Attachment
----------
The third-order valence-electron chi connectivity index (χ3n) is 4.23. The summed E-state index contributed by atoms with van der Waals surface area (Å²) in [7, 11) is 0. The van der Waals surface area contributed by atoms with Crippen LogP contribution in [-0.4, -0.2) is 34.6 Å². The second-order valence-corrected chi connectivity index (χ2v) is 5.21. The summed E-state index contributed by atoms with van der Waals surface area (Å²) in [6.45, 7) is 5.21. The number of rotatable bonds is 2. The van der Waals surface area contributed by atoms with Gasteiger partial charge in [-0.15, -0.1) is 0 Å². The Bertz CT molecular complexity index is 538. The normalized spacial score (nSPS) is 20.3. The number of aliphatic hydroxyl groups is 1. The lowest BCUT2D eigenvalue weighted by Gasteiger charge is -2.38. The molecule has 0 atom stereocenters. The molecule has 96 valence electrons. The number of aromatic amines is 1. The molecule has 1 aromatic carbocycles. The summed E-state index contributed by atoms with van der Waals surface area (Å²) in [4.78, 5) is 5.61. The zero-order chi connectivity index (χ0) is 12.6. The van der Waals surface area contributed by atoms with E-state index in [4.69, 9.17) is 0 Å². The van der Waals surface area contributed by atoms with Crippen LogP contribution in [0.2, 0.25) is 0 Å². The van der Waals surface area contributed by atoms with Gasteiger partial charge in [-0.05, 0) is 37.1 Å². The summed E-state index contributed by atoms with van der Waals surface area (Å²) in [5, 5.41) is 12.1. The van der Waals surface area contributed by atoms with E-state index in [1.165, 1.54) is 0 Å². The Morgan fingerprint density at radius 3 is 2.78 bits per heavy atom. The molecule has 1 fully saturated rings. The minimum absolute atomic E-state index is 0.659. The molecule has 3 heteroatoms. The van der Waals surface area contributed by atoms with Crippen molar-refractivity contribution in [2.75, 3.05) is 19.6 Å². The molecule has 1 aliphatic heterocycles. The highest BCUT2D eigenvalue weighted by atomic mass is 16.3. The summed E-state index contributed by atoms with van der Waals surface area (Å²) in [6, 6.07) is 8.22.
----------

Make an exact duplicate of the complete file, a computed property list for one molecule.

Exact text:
The third-order valence-electron chi connectivity index (χ3n) is 4.23. The summed E-state index contributed by atoms with van der Waals surface area (Å²) in [7, 11) is 0. The van der Waals surface area contributed by atoms with Crippen LogP contribution in [-0.4, -0.2) is 34.6 Å². The second-order valence-corrected chi connectivity index (χ2v) is 5.21. The summed E-state index contributed by atoms with van der Waals surface area (Å²) in [6.45, 7) is 5.21. The number of rotatable bonds is 2. The van der Waals surface area contributed by atoms with Gasteiger partial charge in [-0.15, -0.1) is 0 Å². The Bertz CT molecular complexity index is 538. The normalized spacial score (nSPS) is 20.3. The number of aliphatic hydroxyl groups is 1. The lowest BCUT2D eigenvalue weighted by Gasteiger charge is -2.38. The molecule has 0 atom stereocenters. The molecule has 96 valence electrons. The number of aromatic amines is 1. The molecule has 1 aromatic carbocycles. The summed E-state index contributed by atoms with van der Waals surface area (Å²) in [4.78, 5) is 5.61. The zero-order chi connectivity index (χ0) is 12.6. The van der Waals surface area contributed by atoms with E-state index in [4.69, 9.17) is 0 Å². The van der Waals surface area contributed by atoms with Crippen LogP contribution in [0.2, 0.25) is 0 Å². The van der Waals surface area contributed by atoms with Gasteiger partial charge in [-0.05, 0) is 37.1 Å². The summed E-state index contributed by atoms with van der Waals surface area (Å²) in [5, 5.41) is 12.1. The van der Waals surface area contributed by atoms with E-state index in [1.165, 1.54) is 0 Å². The Morgan fingerprint density at radius 3 is 2.78 bits per heavy atom. The molecule has 1 fully saturated rings. The minimum absolute atomic E-state index is 0.659. The molecule has 3 heteroatoms. The van der Waals surface area contributed by atoms with Crippen molar-refractivity contribution in [2.75, 3.05) is 19.6 Å². The molecule has 1 aliphatic heterocycles. The highest BCUT2D eigenvalue weighted by atomic mass is 16.3. The summed E-state index contributed by atoms with van der Waals surface area (Å²) in [6, 6.07) is 8.22.